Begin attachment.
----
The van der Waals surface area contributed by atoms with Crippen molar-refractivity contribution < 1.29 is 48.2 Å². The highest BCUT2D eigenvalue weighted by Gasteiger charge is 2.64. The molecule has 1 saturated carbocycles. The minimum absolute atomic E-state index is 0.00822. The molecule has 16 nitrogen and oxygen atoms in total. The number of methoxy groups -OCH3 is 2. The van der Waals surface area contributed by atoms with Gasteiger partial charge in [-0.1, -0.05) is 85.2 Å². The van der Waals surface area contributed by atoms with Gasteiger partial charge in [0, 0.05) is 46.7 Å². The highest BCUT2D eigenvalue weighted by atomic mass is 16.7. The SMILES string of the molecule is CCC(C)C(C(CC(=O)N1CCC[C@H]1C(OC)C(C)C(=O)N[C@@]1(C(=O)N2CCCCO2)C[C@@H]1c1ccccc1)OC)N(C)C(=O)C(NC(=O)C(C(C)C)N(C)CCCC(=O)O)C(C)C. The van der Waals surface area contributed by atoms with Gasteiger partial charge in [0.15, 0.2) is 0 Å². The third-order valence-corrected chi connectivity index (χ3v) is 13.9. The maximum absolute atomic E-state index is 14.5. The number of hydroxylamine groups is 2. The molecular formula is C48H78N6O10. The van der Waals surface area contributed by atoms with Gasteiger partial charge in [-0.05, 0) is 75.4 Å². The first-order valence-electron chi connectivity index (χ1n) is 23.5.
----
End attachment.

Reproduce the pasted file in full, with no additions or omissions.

The van der Waals surface area contributed by atoms with Crippen molar-refractivity contribution < 1.29 is 48.2 Å². The highest BCUT2D eigenvalue weighted by Gasteiger charge is 2.64. The molecule has 1 saturated carbocycles. The minimum absolute atomic E-state index is 0.00822. The molecule has 16 nitrogen and oxygen atoms in total. The number of methoxy groups -OCH3 is 2. The van der Waals surface area contributed by atoms with Gasteiger partial charge in [-0.1, -0.05) is 85.2 Å². The van der Waals surface area contributed by atoms with Gasteiger partial charge in [0, 0.05) is 46.7 Å². The highest BCUT2D eigenvalue weighted by atomic mass is 16.7. The SMILES string of the molecule is CCC(C)C(C(CC(=O)N1CCC[C@H]1C(OC)C(C)C(=O)N[C@@]1(C(=O)N2CCCCO2)C[C@@H]1c1ccccc1)OC)N(C)C(=O)C(NC(=O)C(C(C)C)N(C)CCCC(=O)O)C(C)C. The van der Waals surface area contributed by atoms with Gasteiger partial charge in [0.15, 0.2) is 0 Å². The third-order valence-corrected chi connectivity index (χ3v) is 13.9. The maximum absolute atomic E-state index is 14.5. The number of hydroxylamine groups is 2. The molecular formula is C48H78N6O10. The van der Waals surface area contributed by atoms with Gasteiger partial charge in [-0.05, 0) is 75.4 Å². The first-order valence-electron chi connectivity index (χ1n) is 23.5.